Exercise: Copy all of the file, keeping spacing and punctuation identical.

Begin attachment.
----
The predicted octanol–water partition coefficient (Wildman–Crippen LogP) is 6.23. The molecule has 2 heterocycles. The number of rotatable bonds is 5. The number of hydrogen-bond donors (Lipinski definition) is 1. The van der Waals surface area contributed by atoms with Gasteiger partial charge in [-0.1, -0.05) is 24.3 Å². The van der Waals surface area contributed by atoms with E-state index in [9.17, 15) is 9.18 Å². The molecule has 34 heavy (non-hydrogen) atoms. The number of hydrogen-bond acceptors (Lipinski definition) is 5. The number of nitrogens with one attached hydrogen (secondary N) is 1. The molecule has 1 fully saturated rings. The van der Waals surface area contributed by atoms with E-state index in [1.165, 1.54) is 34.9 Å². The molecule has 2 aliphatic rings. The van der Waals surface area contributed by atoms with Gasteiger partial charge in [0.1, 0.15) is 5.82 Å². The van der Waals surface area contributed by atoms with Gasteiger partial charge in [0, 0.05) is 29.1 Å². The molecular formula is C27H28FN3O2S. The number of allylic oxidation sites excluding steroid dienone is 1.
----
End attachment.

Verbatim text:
The predicted octanol–water partition coefficient (Wildman–Crippen LogP) is 6.23. The molecule has 2 heterocycles. The number of rotatable bonds is 5. The number of hydrogen-bond donors (Lipinski definition) is 1. The van der Waals surface area contributed by atoms with Gasteiger partial charge in [-0.1, -0.05) is 24.3 Å². The van der Waals surface area contributed by atoms with E-state index in [9.17, 15) is 9.18 Å². The molecule has 34 heavy (non-hydrogen) atoms. The number of hydrogen-bond acceptors (Lipinski definition) is 5. The number of nitrogens with one attached hydrogen (secondary N) is 1. The molecule has 1 fully saturated rings. The van der Waals surface area contributed by atoms with E-state index in [1.165, 1.54) is 34.9 Å². The molecule has 2 aliphatic rings. The van der Waals surface area contributed by atoms with Gasteiger partial charge in [0.1, 0.15) is 5.82 Å². The van der Waals surface area contributed by atoms with Gasteiger partial charge in [0, 0.05) is 29.1 Å². The molecular formula is C27H28FN3O2S. The number of allylic oxidation sites excluding steroid dienone is 1.